04-23-2012, 11:54 PM #8 Pooh-Bah   Join Date: Jun 2009 Posts: 5,832 Re: Getting 55566 on a roll of 5 dice? another way of writing the same thing: Imagine you roll one dice 5 times and write down the numbers in the order they come, then the options to get what you want are: 66555 65655 65565 65556 56655 56565 56556 55665 55656 55566 There are 10 of those, but when rolling a dice 5 times you had 6^5 possible sequences, so the answer you want is 10 / (6^5). The shortcut to getting the figure "10" without having to write them all out, is the C(5,2) formula - the number of ways you can select 2 unordered objects out of a set of 5. (i.e. how many ways you can change two of the 5's to 6's in the string "55555").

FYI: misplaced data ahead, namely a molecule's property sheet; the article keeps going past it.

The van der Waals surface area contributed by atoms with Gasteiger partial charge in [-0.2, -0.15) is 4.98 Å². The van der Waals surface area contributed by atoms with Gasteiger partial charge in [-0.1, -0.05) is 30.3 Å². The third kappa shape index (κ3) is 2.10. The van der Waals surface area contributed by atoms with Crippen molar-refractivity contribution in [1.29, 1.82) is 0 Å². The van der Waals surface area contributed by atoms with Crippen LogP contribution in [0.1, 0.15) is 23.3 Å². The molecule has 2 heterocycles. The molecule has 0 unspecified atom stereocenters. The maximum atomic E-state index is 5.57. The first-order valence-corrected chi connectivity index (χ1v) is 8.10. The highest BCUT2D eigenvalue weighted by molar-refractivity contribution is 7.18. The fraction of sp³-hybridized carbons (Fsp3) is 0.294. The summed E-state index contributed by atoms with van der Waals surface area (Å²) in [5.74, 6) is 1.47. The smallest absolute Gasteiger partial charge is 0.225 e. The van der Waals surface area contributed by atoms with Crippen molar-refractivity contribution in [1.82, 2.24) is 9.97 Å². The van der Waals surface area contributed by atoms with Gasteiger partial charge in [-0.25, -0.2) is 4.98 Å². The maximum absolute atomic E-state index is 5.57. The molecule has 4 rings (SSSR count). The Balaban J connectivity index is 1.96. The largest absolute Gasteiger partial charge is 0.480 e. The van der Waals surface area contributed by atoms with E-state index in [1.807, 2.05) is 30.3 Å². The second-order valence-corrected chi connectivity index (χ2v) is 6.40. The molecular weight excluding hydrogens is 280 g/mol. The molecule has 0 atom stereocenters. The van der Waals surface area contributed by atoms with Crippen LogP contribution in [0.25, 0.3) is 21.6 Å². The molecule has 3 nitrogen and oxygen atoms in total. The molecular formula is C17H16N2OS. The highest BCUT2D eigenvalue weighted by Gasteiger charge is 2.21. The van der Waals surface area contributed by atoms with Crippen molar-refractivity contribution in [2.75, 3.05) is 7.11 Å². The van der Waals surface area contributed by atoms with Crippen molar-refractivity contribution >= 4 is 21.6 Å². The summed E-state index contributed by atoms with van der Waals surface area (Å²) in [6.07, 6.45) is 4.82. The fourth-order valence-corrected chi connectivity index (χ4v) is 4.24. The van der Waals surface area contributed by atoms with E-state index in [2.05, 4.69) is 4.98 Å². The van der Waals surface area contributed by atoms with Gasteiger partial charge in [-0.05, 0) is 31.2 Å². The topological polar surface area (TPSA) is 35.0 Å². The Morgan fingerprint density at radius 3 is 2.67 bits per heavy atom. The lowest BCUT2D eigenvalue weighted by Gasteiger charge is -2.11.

04-24-2012, 06:23 PM #9 old hand   Join Date: Jul 2004 Posts: 1,200 Re: Getting 55566 on a roll of 5 dice? I think I'm preaching to the choir here Hopefully I'm helping jmark. From an instructive point of view: There are (at least) two ways to look at it. 1) Consider the sample space. It consists of every possible outcome when you toss 5 dice. Each outcome has equal probability and the probability of each single outcome is 1/6^5. Now using the rule of sum simply add up the probability of all the outcomes you're interested in. There are 10 outcomes that contain three 5's and two 6's. So the probability of getting three 5's and two 6's is 10/6^5. You can use counting techniques (combinations) to get the numerator but the key here is that you're adding up the probabilities of each outcome you're interested in. 2) Use combinations (counting techniques) to arrive at the probability of getting three 5's and two 6's when you roll five dice. In this method you count up the number of ways it's possible to get three 5's and two 6's. (i.e. 55566, 55656, 55665, etc.) Using fast counting this will be C(5,2) OR C(5,3) just as kittens pointed out. This is the number of outcomes of interest. To get the probability you divide that by the total number of ways anything could happen = 6^5. So, the probability is C(5,2)/6^5 = 10/6^5. In this case we didn't add up any probabilities - we computed the value of a fraction where the numerator is the number of outcomes we're interested in and the denominator is the total number of outcomes possible. No rule of sum. When you think about more than one way and you get the same result, this is a strong indication you're thinking about it correctly in all cases.